Adviser on the Edge

careers in island communities: research, theory and practice

The PhD project

This page provides some details about my current PhD research for those of you who are interested:

Title: The impact of island location on students’ higher education choices and subsequent career narratives: a case study of the Orkney and Shetland Islands

Aim: To identify how living in a remote island community (the Orkney or Shetland Islands) prior to entering higher education impacts on students’ narratives of their higher education choices and subsequent career journeys.

Methodology: The project is ethnographic in principle. There are four stages in  the research:

  1. An initial survey of final year undergraduates from Orkney and Shetland collecting some data about higher education choices and anticipated career pathways.
  2. Follow up interviews with twenty students (hopefully ten from Orkney and ten from Shetland), conducted at around the point of graduation.
  3. Subesequent interviews six months later with these students
  4. Final interviews one year after graduation with these students.

 

Analysis: The project will use narrative methods, and narrative analysis. Narrative analysis is a way of researching how individuals construct their stories about themselves and their lives. Through this approach I hope to find out how people construct their experiences, and how they construct their higher education, career and migration decisions.

Objectives: This study has a number of objectives. Broadly these could be summarised as understanding how and why some students decide to leave the islands for higher education and some stay, and how students then decide where to live and work after they graduate.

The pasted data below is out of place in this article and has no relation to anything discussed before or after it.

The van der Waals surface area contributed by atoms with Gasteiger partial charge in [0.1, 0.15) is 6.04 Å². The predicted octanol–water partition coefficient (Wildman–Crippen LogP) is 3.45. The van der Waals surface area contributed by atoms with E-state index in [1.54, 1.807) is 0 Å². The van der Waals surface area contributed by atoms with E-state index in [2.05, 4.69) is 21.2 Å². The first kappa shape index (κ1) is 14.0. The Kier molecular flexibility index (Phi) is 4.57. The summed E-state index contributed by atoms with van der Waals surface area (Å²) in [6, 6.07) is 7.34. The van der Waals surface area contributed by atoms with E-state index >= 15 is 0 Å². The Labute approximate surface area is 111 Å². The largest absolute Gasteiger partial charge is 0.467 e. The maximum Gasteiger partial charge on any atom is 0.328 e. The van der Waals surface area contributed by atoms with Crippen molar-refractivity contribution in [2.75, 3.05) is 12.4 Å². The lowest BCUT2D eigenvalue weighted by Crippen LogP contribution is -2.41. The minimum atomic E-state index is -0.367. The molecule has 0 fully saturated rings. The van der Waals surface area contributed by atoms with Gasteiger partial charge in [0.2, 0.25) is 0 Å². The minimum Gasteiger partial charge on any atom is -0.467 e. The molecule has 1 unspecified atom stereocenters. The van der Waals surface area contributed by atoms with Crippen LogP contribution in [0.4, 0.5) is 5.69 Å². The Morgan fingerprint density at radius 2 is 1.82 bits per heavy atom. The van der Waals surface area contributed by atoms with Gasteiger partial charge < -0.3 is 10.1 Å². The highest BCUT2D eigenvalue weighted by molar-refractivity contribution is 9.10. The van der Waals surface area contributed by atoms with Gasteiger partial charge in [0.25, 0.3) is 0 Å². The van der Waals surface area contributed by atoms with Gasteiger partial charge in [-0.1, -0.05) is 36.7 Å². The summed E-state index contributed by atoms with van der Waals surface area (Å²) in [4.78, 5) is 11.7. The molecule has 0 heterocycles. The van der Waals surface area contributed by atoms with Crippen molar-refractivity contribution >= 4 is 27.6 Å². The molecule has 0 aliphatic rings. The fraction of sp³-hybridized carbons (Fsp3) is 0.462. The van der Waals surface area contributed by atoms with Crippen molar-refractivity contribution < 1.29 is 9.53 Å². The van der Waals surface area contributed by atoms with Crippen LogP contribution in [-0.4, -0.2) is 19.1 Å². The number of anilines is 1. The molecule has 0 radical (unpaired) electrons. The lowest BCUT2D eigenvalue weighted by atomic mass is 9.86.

Background: Understanding higher education choices and migration decisions is important because of the high level of out-migration of young people pursuing higher education from Orkney and Shetland and from the Highlands and Islands more generally (HIE, 2009). Although some of these students subsequently return to their home communities, many do not and attracting new graduates back to the islands has also been identified as a priority to ensure the sustainability of the island communities in the future (HIE,2009b). Migration decisions are complex, as are career decisions, and although there is quite a bit of research looking at careers or migration, there is not a very much research into the interrelation of migration and career decisions. By looking at these topics from the point of view of understanding individual decision making and the stories people tell about themselves this research project will enable a more holistic approach to understanding decision making. It is anticipated that this research will result in a greater understanding of higher education, career and  migration issues as these relate to the two island  communities, and inform policy development and services for the future.

Supervised by: Professor Tristram Hooley, University of Derby and Dr Siobhan Neary, University of Derby.

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